Corporate Cairos

Posted on February 11, 2011

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Watching events unravel in the Middle East, one could only conclude that Egypt’s leaders suffered from far more than a tin ear when listening to the hundreds of thousands of protestors outside their doors.  They totally failed to realize the power of the people (a resurgent phrase reminiscent of the ‘60s) until it was too late for them to do anything about it.

While the dissolution of a dictatorship and the ascent of democracy are to be celebrated on the geopolitical scene, the course of events in Cairo should serve as a lesson for brand marketers and corporate leaders here in America.

It took painful losses, Chapter 11 filings, revolving-door presidencies and online uprisings over more than two years before corporations finally began listening to the marketplace and made transformational changes to their products and services to satisfy public demands.  Whether we look at the auto industry, banking, news media organizations or tobacco companies, the common thread has been top-down decision-making that eventually was overthrown by the people—their consumers.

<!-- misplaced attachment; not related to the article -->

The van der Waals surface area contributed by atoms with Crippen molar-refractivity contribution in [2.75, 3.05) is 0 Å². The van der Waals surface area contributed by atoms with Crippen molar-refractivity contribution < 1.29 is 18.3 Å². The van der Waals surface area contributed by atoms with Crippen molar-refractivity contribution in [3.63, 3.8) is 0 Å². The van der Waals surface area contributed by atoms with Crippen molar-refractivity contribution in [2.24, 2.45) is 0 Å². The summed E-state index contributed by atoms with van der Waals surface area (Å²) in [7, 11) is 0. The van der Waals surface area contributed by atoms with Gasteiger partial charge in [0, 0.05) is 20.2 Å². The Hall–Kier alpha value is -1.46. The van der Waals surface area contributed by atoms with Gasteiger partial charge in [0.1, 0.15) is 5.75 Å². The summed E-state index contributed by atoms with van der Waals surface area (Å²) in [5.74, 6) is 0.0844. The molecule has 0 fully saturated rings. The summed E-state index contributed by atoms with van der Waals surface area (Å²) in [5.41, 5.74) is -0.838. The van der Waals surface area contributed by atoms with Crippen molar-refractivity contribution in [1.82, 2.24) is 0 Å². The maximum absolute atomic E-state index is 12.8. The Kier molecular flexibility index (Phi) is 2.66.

Marketers have since learned that to build their brand, they must place it in the hands of their customers.   Whether the brand thrives or dies will be determined by how the marketplace judges the quality, innovation, durability and utility of the brand’s offerings.  Through social media, brand images and success rates are shaped and re-shaped within days, hours or minutes; and trying to hold on to an old and rejected product is as futile as a government’s trying to hold onto to an old and rejected dictatorship.

The same reality applies to corporate leaders in dealing with employees.  Attempting to impose arbitrary policies severely restricting remote working, or codes regarding permissible underwear colors, is a futile action that can be viewed as the whim of a desperate despot or simply outdated leadership.  Companies also are learning (too slowly) that banning use of social media in the workplace simply drives more staff members to complain about the policy on social sites via their mobile phones—not a situation conducive to attracting future employees.

On the other hand, organizations that have embraced social media—for everything from customer service to employee collaboration and education—have risen up in rank over their antiquated counterparts.  Companies that give more creative power to their workforce are enjoying increased productivity.  And leaders who listen to and act on employee recommendations are finding themselves much better off and much more secure in their futures.

Egypt may seem to be a world away, but it instructs us daily in the dangers of creating corporate Cairos.

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